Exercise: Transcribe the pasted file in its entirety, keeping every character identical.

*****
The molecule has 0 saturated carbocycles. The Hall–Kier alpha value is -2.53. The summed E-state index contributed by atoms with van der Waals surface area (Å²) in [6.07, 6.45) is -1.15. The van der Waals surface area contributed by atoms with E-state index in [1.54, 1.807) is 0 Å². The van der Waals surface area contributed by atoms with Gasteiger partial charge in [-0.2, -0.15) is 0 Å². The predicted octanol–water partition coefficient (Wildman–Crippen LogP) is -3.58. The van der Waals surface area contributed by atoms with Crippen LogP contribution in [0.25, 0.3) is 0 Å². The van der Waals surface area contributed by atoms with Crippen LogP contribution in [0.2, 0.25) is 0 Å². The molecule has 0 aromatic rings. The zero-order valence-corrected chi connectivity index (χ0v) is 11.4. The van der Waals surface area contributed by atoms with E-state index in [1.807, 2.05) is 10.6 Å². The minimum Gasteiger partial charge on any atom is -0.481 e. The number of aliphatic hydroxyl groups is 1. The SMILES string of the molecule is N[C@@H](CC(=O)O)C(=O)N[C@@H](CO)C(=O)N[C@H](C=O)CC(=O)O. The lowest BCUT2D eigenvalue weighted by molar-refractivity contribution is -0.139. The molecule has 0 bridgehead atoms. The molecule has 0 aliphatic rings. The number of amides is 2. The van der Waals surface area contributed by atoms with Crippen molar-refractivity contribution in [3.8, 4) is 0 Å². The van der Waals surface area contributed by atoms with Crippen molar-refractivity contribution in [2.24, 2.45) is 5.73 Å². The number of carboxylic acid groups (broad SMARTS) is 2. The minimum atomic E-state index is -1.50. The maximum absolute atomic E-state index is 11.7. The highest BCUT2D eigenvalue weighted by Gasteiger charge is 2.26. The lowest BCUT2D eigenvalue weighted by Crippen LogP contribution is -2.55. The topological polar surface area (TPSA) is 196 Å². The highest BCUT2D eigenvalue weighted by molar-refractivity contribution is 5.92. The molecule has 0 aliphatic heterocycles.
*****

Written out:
The molecule has 0 saturated carbocycles. The Hall–Kier alpha value is -2.53. The summed E-state index contributed by atoms with van der Waals surface area (Å²) in [6.07, 6.45) is -1.15. The van der Waals surface area contributed by atoms with E-state index in [1.54, 1.807) is 0 Å². The van der Waals surface area contributed by atoms with Gasteiger partial charge in [-0.2, -0.15) is 0 Å². The predicted octanol–water partition coefficient (Wildman–Crippen LogP) is -3.58. The van der Waals surface area contributed by atoms with Crippen LogP contribution in [0.25, 0.3) is 0 Å². The van der Waals surface area contributed by atoms with Crippen LogP contribution in [0.2, 0.25) is 0 Å². The molecule has 0 aromatic rings. The zero-order valence-corrected chi connectivity index (χ0v) is 11.4. The van der Waals surface area contributed by atoms with E-state index in [1.807, 2.05) is 10.6 Å². The minimum Gasteiger partial charge on any atom is -0.481 e. The number of aliphatic hydroxyl groups is 1. The SMILES string of the molecule is N[C@@H](CC(=O)O)C(=O)N[C@@H](CO)C(=O)N[C@H](C=O)CC(=O)O. The lowest BCUT2D eigenvalue weighted by molar-refractivity contribution is -0.139. The molecule has 0 bridgehead atoms. The molecule has 0 aliphatic rings. The number of amides is 2. The van der Waals surface area contributed by atoms with Crippen molar-refractivity contribution in [3.8, 4) is 0 Å². The van der Waals surface area contributed by atoms with Crippen molar-refractivity contribution in [2.24, 2.45) is 5.73 Å². The number of carboxylic acid groups (broad SMARTS) is 2. The minimum atomic E-state index is -1.50. The maximum absolute atomic E-state index is 11.7. The highest BCUT2D eigenvalue weighted by Gasteiger charge is 2.26. The lowest BCUT2D eigenvalue weighted by Crippen LogP contribution is -2.55. The topological polar surface area (TPSA) is 196 Å². The highest BCUT2D eigenvalue weighted by molar-refractivity contribution is 5.92. The molecule has 0 aliphatic heterocycles.